Many Congress members in both parties are anxious to keep alive portions of the tax bill, which the House passed Thursday. It includes tax breaks worth $240 billion over 10 years, a $1 increase over two years in the minimum wage, and a $28-billion increase over five years in funding for hospitals, health maintenance organizations and other health care providers.

In a move that gave those lawmakers hope, the Senate GOP leadership on Friday delayed action on that measure until next week.

Normally, procedural maneuverings and cries of gridlock on Capitol Hill are of little note. But they are taking on fresh importance as the countdown continues to an election in which the White House and control of Congress are at stake.

Republicans hold a precarious 222-209 edge in the House and a slightly firmer 54-46 majority in the Senate. Vice President Al Gore, the Democratic presidential nominee, is closely identified with Clinton's legislative agenda. To the extent that Clinton gains or loses in this confrontation, Gore's candidacy could be affected.

On the Republican side, Texas Gov. George W. Bush is pledging to bring bipartisanship back to Washington if he wins the presidency. Bush hopes to boost the electoral fortunes of his GOP supporters on Capitol Hill--without suffering collateral damage himself if congressional Republicans take a beating from Clinton.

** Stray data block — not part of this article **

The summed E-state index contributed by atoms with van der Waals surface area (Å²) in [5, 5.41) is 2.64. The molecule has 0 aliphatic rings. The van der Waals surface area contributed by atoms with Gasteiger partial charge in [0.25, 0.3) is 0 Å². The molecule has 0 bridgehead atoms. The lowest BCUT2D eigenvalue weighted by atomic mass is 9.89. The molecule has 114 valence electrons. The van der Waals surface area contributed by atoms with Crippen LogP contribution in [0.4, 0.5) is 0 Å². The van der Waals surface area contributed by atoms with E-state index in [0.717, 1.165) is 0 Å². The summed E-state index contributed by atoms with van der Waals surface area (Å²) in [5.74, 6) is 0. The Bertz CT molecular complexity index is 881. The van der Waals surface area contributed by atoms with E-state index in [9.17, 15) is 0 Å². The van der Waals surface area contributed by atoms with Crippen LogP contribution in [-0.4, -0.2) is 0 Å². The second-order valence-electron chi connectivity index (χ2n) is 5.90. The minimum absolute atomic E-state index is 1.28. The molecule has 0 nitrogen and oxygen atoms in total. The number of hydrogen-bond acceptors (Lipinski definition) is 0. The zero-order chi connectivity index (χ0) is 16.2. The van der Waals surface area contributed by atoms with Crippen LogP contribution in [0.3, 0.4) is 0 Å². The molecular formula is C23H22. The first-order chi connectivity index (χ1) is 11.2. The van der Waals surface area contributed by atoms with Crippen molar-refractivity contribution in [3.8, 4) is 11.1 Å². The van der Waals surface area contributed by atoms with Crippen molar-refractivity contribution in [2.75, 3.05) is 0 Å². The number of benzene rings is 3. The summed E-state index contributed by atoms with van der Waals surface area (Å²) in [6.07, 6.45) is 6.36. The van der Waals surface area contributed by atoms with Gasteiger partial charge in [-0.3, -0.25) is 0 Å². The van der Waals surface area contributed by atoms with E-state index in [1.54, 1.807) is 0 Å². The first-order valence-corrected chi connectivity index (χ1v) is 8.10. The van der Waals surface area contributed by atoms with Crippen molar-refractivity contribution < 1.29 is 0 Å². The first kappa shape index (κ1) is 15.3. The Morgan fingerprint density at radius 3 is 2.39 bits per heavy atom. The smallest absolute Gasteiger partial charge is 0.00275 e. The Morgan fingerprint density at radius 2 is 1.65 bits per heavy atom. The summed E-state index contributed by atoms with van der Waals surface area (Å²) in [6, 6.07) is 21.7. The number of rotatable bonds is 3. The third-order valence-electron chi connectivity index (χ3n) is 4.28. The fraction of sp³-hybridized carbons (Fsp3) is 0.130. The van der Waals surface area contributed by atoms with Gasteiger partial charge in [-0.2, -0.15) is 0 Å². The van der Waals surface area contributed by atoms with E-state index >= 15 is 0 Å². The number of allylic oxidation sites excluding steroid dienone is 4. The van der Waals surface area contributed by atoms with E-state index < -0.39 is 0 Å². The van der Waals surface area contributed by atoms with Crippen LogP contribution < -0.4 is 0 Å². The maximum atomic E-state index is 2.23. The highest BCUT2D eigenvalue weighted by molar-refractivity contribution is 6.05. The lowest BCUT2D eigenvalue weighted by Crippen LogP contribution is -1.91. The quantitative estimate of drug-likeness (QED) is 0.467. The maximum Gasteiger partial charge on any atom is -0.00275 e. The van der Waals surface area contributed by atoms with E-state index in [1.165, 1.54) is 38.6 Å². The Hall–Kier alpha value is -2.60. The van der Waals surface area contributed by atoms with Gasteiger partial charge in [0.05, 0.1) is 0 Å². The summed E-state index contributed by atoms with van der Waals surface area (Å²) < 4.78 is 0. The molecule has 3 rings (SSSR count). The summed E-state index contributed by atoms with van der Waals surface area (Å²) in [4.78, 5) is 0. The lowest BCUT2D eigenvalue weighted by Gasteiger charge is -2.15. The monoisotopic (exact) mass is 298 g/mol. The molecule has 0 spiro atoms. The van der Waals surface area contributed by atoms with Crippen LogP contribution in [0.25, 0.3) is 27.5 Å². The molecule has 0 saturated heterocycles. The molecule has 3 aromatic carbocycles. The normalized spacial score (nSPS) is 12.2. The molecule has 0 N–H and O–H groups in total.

The president took a tough line Friday in remarks to reporters in the White House Rose Garden, accusing the Republican leadership of pandering to the party's right wing and shutting out Democrats.

"Republicans basically kicked the Democrats and the White House out of the [negotiating] room," Clinton said in a description of one measure, "and they came up with a bill and then they called us and said: 'Now, we took care of this, that or the other concern of yours. Now you guys just be cooperative and sign off on what we have decided to do.' "

Clinton reiterated his pledge to veto the two tax and budget bills, even if it means becoming locked in discussions and debates with congressional Republicans through the election.

"If we get a negotiation, we'll have a compromise bill that will be an honorable compromise," he said.

In a speech on the Senate floor, Majority Leader Trent Lott (R-Miss.) said it is Clinton who has refused to compromise.

"Next year, thank goodness, we are going to have a different president," Lott said. "Hopefully, we will have a better atmosphere around here. Maybe we can work together."

Republicans also noted that Clinton himself had been engaged in fund-raising and campaigning while Congress continues its work. Lott's staff related one episode in which Clinton was unavailable to take a phone call from Lott at a critical point Wednesday evening because he apparently was attending a campaign event for his wife, Hillary Rodham Clinton, who is running for the Senate in New York.

"While Republicans in Congress are working for the American people, the president's become the campaigner in chief," said Rep. J.C. Watts Jr. (R-Okla.), chairman of the House Republican Conference.